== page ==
6 Degrees From Normal People To Turn Of The Screw

We start this month’s Six Degrees Of Separation with Normal People by Sally Rooney, a novel it’s been impossible to ignore since the BBC adaption went live a few weeks ago.  

I’ve not read it but do have a copy of the book, having had it thrust into my hands by a very enthusiastic niece. Will I read it? Probably at some point though when a novel has garnered as much attention as this one has, I tend to lose interest.

It’s about a complex relationship that begins when Marianne and Connell are at school together. Their lives weave in and out of each other as students at Trinity College, Dublin.

On-off relationship. University students. Sound familiar? It should do because this is the territory of another best selling book (and another successful film): One Day by David Nicholls.

The novel visits the lives and relationship of two people who get together as new graduates at Edinburgh University. The narrative spans a couple of decades with each chapter focusing on their situation on a single date: 15 July (St Swithin’s Day). While their friendship endures, coincidences and misunderstandings keep conspiring to prevent it flourishing into something more.

One Day reminded me of another artfully constructed novel about missed opportunities and the choices we make in life. The Versions of Us by Laura Barnett imagines three versions of one woman’s life, starting from an episode on a day when she is cycling to a university lecture. Each version stems from a decision she makes on that day and asks ‘what if this had happened instead, what if she hadn’t missed that opportunity?“.

Opportunities of course are not the only things in life that go missing.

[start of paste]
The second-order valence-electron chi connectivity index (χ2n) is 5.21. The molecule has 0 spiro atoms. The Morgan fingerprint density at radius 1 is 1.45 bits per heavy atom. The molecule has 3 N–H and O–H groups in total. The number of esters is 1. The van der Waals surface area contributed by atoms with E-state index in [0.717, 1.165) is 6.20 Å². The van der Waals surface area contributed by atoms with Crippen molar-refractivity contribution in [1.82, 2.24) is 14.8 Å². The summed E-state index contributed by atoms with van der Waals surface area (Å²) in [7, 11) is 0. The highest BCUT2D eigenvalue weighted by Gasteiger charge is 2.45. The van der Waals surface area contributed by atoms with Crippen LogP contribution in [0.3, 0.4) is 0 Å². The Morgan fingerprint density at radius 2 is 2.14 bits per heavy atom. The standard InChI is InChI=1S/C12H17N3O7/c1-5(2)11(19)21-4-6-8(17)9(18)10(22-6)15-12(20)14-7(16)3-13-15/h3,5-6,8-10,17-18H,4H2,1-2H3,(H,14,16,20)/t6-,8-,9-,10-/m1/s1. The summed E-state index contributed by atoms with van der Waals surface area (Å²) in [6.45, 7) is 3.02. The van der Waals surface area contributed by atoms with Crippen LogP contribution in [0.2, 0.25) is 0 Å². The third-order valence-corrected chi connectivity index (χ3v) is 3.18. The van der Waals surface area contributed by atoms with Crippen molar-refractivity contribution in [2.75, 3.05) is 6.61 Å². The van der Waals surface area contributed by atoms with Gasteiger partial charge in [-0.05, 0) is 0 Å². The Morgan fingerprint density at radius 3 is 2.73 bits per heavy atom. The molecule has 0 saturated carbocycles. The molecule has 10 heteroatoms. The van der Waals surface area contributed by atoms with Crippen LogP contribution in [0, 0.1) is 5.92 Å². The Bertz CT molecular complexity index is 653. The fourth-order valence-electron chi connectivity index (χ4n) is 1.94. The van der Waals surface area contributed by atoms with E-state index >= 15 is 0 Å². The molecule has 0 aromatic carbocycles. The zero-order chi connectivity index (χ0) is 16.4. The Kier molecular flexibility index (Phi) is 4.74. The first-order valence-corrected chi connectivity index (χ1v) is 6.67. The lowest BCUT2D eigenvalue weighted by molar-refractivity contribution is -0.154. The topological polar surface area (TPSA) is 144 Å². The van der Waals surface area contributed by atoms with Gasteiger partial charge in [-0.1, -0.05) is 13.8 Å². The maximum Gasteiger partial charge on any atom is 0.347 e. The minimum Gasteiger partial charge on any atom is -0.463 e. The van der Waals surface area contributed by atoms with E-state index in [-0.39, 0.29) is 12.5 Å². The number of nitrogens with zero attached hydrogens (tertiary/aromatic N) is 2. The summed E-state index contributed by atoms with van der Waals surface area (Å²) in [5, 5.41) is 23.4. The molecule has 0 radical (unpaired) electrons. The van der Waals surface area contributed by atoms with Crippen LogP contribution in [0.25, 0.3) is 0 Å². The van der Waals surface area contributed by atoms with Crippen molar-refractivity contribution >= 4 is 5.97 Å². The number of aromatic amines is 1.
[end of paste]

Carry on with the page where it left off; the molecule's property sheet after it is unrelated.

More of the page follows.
In Elizabeth Is Missing by Emma Healey it’s not things, but people who have gone missing. Ninety-year-old Maud had a sister called Sukey who disappeared without trace seventy years earlier. Now Maud’s long-term friend Elizabeth seems to have gone missing. No-one believes her but Maid is convinced something is wrong and she will not rest until she finds an answer.

A missing girl leads me to Kate Hamer’s debut novel, The Girl in the Red Coat , in which a young girl wanders away from her mother during a story-telling festival, and is abducted by a religious extremist. This is a dark psychological novel that cleverly alludes to the Little Red Riding Hood fairy tale.

Every time I see the title of that book I think of the film Don’t Look Now, a thriller based on a short story by Daphne du Maurier in a 1971 collection of the same title. The story depicts a married couple who visit Venice in the wake of the accidental death of their daughter. Traumatised by grief, the husband begins to experience mysterious sightings, including the figure of a small child wearing a red coat similar to the one his daughter was wearing when she died.

It’s a story that follows some of the conventions of the Gothic ghost story as does my final choice in this chain, which also happens to be a short story.

The Turn of The Screw by Henry James was originally viewed as simply a spooky story about the experience of a young governess and children in her care who are tormented by two ghosts at an isolated country manor house. Later interpretations suggest that the ghosts are hallucinations, the products of a delusional mind.

So that’s my #6Degrees; moving from a novel of love to a dark about a disturbed mind. From Normal People to maybe An Abnormal Person?? It wasn’t the chain I originally planned but as I was writing it, entirely different connections came to mind. Not sure what that says about the condition of my own imagination!

Six Degrees of Separation is a meme hosted by Kate over at Books Are My Favourite and Best. It works like this: each month, a book is chosen as a starting point and linked to six others to form a chain. A book doesn’t need to be connected to all the titles on the list, only to the one next to it in the chain.